Want Better Service? Try Banking Online

Branch-based banking used to be the pinnacle of service, but new data suggests that online banking may affect customer satisfaction for the better.
Financial Expert
Managing Editor

Would you miss seeing your bank teller as often as you do now? For many Americans, the answer may be “no.”

A new survey commissioned by MoneyRates finds that customers who bank online are more satisfied with the service they receive than customers who do not. This finding appears to undermine the notion that branch-based interactions represent the pinnacle of customer service in banking.

Online services enhance the banking experience

According to the survey data, which was collected for MoneyRates by Toluna, 86.1 percent of the customers who bank online said they were satisfied to some degree with their bank’s customer service. This consisted of 49.2 percent who said they were completely satisfied and 36.9 percent who said they were somewhat satisfied. Only 2.4 percent of online banking customers said they were either not satisfied or very unsatisfied.

In comparison, 83.7 percent of banking customers who don’t bank online reported some level of satisfaction with their bank’s customer service, including 48.9 percent who were completely satisfied. Customers who said they were either not satisfied or very unsatisfied represented 3.9 percent of this group.

In short, while the numbers are quite similar, the use of online banking appears to provide a slight edge in customer service satisfaction. This may come as a surprise to those who imagine automated services such as online banking as a detriment to customer service — rather than an asset.

The rise of online banking

The increased acceptance of online banking is the result of a few trends that have significantly changed banking habits:

  1. ATMs make it easier to interact with a bank outside the branch.
  2. Customers increasingly prefer to use paperless statements.
  3. More customers are now handling their finances via smartphones.
  4. Many banks have cut the number of branches they have and may cut more in the future.

These trends illustrate how much banking has evolved, but the changes are by no means complete. Cost pressures are encouraging banks to automate as much as possible, and technological developments continue to improve the ability to deliver that automation. Meanwhile, generational changes in the customer base mean that banks must increasingly cater to a market that is not only accepting of automation but demanding of it.

Besides asking about their general feelings about customer service, the MoneyRates survey also asked online customers how they would rate the online experience offered by their banks. While an impressive 92 percent described themselves as somewhat or completely satisfied with the online experience offered by their banks, among those who were dissatisfied, the most common complaint was that the website was difficult to use. Given the rise in online banking use, banks that cannot deliver a user-friendly online experience will have to improve — or else customers will seek a bank that can do better.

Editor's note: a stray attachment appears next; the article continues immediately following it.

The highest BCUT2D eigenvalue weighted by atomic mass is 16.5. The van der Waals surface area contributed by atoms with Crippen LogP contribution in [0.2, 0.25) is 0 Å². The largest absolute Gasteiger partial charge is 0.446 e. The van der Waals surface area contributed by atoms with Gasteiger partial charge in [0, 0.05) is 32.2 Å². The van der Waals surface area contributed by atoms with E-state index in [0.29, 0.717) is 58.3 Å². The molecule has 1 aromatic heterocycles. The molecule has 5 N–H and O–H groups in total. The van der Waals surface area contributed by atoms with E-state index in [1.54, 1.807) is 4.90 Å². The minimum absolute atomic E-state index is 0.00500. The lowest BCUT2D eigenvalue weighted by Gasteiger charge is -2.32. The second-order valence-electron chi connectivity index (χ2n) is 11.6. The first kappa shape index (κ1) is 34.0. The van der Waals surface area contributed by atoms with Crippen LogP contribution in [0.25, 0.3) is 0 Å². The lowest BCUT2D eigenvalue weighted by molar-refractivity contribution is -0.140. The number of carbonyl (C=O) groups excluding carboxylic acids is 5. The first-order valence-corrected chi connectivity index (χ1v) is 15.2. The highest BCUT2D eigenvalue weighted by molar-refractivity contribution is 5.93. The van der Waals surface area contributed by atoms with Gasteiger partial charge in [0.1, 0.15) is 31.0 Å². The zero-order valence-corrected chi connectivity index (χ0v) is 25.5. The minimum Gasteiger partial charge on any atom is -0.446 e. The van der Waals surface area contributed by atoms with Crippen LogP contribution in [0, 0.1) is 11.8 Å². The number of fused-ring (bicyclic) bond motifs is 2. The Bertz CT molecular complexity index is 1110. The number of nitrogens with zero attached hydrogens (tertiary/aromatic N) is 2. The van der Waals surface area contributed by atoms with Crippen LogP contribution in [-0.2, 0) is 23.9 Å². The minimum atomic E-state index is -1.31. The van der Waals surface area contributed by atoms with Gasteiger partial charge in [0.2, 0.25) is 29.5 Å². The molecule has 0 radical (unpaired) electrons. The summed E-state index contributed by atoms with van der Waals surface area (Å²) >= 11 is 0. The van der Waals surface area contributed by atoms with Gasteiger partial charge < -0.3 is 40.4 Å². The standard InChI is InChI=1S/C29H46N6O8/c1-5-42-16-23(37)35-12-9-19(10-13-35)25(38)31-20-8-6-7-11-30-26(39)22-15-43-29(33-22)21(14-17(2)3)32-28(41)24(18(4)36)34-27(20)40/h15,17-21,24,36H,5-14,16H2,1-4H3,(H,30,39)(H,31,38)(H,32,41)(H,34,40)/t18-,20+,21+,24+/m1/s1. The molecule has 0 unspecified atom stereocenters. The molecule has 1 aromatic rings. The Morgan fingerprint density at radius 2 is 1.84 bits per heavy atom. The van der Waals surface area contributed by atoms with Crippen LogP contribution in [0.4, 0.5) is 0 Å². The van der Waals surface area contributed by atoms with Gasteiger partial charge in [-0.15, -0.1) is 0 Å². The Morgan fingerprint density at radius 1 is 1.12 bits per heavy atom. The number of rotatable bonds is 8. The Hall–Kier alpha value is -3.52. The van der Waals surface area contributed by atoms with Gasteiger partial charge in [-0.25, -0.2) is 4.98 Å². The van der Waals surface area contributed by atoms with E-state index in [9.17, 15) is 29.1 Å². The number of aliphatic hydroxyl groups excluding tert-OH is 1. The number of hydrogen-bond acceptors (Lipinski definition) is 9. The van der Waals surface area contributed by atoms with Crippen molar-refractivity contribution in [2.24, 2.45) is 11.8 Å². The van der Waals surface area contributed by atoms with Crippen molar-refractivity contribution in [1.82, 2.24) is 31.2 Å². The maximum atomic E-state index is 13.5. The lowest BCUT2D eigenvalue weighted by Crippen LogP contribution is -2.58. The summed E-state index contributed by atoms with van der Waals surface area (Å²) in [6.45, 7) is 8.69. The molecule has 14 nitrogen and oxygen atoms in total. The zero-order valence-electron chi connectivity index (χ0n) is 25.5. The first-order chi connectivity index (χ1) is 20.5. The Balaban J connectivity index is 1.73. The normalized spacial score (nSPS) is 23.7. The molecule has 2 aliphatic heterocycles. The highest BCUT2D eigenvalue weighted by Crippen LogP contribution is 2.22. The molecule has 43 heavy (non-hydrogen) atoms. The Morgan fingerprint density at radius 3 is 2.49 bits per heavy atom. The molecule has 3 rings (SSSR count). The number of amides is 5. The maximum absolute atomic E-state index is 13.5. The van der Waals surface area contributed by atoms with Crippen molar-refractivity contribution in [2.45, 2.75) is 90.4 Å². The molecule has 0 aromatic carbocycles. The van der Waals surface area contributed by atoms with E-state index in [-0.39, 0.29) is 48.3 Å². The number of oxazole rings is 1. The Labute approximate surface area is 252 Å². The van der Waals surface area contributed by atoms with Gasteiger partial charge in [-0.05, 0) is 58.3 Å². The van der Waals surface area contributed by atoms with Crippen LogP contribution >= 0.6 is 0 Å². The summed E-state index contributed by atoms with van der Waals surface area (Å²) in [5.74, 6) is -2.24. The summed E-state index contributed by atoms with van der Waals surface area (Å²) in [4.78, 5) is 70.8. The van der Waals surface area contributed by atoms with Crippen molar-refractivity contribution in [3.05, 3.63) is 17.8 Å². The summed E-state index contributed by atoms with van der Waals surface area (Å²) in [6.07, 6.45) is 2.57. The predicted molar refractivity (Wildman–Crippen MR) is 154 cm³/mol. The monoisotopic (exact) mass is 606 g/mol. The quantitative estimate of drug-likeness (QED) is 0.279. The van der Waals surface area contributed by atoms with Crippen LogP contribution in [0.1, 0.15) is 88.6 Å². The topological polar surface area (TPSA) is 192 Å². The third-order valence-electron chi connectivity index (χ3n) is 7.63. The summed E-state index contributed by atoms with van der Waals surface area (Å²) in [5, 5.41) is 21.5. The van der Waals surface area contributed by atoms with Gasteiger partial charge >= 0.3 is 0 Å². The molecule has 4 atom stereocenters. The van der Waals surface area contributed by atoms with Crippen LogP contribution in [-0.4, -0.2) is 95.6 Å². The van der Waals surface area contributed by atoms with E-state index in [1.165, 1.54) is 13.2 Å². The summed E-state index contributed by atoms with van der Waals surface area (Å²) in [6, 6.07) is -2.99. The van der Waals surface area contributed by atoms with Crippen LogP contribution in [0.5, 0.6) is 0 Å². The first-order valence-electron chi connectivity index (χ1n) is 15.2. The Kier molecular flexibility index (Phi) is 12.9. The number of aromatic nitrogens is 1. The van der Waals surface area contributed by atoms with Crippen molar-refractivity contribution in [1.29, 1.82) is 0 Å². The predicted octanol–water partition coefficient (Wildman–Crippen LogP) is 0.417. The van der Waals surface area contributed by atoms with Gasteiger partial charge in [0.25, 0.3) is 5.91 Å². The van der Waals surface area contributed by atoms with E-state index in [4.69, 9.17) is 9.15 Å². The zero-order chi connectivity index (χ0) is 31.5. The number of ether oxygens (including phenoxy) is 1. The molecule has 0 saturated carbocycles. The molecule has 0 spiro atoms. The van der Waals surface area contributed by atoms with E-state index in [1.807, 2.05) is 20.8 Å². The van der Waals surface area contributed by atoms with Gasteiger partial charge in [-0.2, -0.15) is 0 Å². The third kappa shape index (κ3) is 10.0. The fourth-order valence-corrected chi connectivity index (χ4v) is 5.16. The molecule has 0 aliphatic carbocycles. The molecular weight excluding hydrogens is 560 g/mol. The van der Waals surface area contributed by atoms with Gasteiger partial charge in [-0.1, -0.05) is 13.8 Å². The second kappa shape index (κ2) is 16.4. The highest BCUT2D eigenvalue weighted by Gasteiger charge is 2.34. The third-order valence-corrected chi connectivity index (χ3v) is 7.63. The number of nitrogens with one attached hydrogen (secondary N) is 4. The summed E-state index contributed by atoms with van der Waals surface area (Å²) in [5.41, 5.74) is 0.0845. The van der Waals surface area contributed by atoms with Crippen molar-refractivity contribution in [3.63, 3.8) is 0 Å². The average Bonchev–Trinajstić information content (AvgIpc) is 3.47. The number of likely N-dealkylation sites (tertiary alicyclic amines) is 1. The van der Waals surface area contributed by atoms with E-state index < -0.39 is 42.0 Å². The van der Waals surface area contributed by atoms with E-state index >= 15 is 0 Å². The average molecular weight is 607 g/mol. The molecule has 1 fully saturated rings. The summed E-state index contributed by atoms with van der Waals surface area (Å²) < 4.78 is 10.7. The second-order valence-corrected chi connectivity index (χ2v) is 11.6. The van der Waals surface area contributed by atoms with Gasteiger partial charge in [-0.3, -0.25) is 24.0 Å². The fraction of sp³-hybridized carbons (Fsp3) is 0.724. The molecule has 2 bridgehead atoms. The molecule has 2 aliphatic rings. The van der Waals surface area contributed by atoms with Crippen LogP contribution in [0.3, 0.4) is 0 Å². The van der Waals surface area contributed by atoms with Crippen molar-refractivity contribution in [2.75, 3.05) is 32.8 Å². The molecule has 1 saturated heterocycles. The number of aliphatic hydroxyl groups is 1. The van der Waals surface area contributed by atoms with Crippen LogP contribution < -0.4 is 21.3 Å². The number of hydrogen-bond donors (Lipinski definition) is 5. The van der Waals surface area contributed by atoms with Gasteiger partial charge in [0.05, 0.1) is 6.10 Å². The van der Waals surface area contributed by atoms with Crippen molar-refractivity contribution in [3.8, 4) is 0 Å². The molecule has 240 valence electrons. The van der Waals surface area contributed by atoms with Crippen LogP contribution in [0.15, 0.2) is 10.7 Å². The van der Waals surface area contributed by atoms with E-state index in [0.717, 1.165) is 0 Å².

The online-only future?

If it’s true that customers are relying increasingly on online banking services — and not perceiving a penalty in customer service for doing so — could it mean that more banks may be based entirely online in the future?

Some banks have already adopted this model, and they’re growing in popularity. Online banks have cost advantages over traditional banks that generally allow them to offer customers higher savings account rates and lower bank fees, according to recent MoneyRates research. If customers can access these benefits without sacrificing customer service quality, it could spell trouble for banks that can’t adapt.

Online banks derive a cost advantage over traditional banks in several ways. They do not have the real estate and maintenance costs of physical branch buildings. They are able to consolidate customer service operations, which reduces personnel costs. By providing client records online rather than via paper statements, online banks are able to save on printing and mailing costs.

Change in progress

The transition to online banking is still a work in progress. According to the MoneyRates survey, while a majority of customers are comfortable with paying bills and checking balances online, when it comes to handing over a check for deposit, most still like to do it in person. Even among consumers who bank online, less than one-third have made a deposit through an Internet-enabled device.

In other words, online banking has not yet made the traditional bank branch completely obsolete. But on the whole, customers who bank online are happier with their services than those who don’t.

About the survey

Toluna asked more than 800 bank customers about whether they used online or traditional banking services and then asked them about their satisfaction with the customer service they received. With the line between online and traditional banks becoming somewhat blurred by institutions that offer both types of accounts, the responses were not separated by the type of institution but by whether the respondent does or does not use online banking services.

Richard Barrington, a Senior Financial Analyst at MoneyRates, brings over three decades of financial services expertise to the table. His insightful analyses and commentary have made him a sought-after voice in media, with appearances on Fox Business News, NPR, and quotes in major publications like The Wall Street Journal and The New York Times. His proficiency is further solidified by the prestigious Chartered Financial Analyst (CFA) designation, highlighting Richard’s depth of knowledge and commitment to financial excellence.
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